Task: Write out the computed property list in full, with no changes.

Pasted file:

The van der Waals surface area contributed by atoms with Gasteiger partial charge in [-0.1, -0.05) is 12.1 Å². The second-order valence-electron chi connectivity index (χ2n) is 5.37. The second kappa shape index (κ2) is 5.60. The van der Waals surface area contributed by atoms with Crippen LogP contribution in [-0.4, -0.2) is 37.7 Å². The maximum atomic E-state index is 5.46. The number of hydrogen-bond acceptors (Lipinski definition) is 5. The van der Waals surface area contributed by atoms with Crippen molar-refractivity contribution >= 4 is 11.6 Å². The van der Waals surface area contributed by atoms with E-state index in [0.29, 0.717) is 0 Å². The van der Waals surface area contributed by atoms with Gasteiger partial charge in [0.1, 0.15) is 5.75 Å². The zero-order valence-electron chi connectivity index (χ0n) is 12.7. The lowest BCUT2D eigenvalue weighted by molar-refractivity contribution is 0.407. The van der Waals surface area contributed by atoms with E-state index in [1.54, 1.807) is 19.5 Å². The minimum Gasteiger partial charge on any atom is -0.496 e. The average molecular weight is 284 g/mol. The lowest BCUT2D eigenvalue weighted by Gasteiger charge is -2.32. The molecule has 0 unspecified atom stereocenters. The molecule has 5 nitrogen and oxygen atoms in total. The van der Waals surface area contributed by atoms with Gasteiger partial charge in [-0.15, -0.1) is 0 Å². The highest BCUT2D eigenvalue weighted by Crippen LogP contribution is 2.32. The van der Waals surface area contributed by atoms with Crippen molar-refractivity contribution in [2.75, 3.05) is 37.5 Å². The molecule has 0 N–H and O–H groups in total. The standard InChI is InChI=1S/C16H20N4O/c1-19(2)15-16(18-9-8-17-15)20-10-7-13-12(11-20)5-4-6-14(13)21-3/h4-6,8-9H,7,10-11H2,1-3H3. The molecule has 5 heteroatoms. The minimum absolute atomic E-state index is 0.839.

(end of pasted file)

The van der Waals surface area contributed by atoms with Gasteiger partial charge in [-0.1, -0.05) is 12.1 Å². The second-order valence-electron chi connectivity index (χ2n) is 5.37. The second kappa shape index (κ2) is 5.60. The van der Waals surface area contributed by atoms with Crippen LogP contribution in [-0.4, -0.2) is 37.7 Å². The maximum atomic E-state index is 5.46. The number of hydrogen-bond acceptors (Lipinski definition) is 5. The van der Waals surface area contributed by atoms with Crippen molar-refractivity contribution >= 4 is 11.6 Å². The van der Waals surface area contributed by atoms with E-state index in [0.29, 0.717) is 0 Å². The van der Waals surface area contributed by atoms with Gasteiger partial charge in [0.1, 0.15) is 5.75 Å². The zero-order valence-electron chi connectivity index (χ0n) is 12.7. The lowest BCUT2D eigenvalue weighted by molar-refractivity contribution is 0.407. The van der Waals surface area contributed by atoms with E-state index in [1.54, 1.807) is 19.5 Å². The minimum Gasteiger partial charge on any atom is -0.496 e. The average molecular weight is 284 g/mol. The lowest BCUT2D eigenvalue weighted by Gasteiger charge is -2.32. The molecule has 0 unspecified atom stereocenters. The molecule has 5 nitrogen and oxygen atoms in total. The van der Waals surface area contributed by atoms with Gasteiger partial charge in [-0.15, -0.1) is 0 Å². The highest BCUT2D eigenvalue weighted by Crippen LogP contribution is 2.32. The van der Waals surface area contributed by atoms with Crippen molar-refractivity contribution in [2.75, 3.05) is 37.5 Å². The molecule has 0 N–H and O–H groups in total. The standard InChI is InChI=1S/C16H20N4O/c1-19(2)15-16(18-9-8-17-15)20-10-7-13-12(11-20)5-4-6-14(13)21-3/h4-6,8-9H,7,10-11H2,1-3H3. The molecule has 5 heteroatoms. The minimum absolute atomic E-state index is 0.839.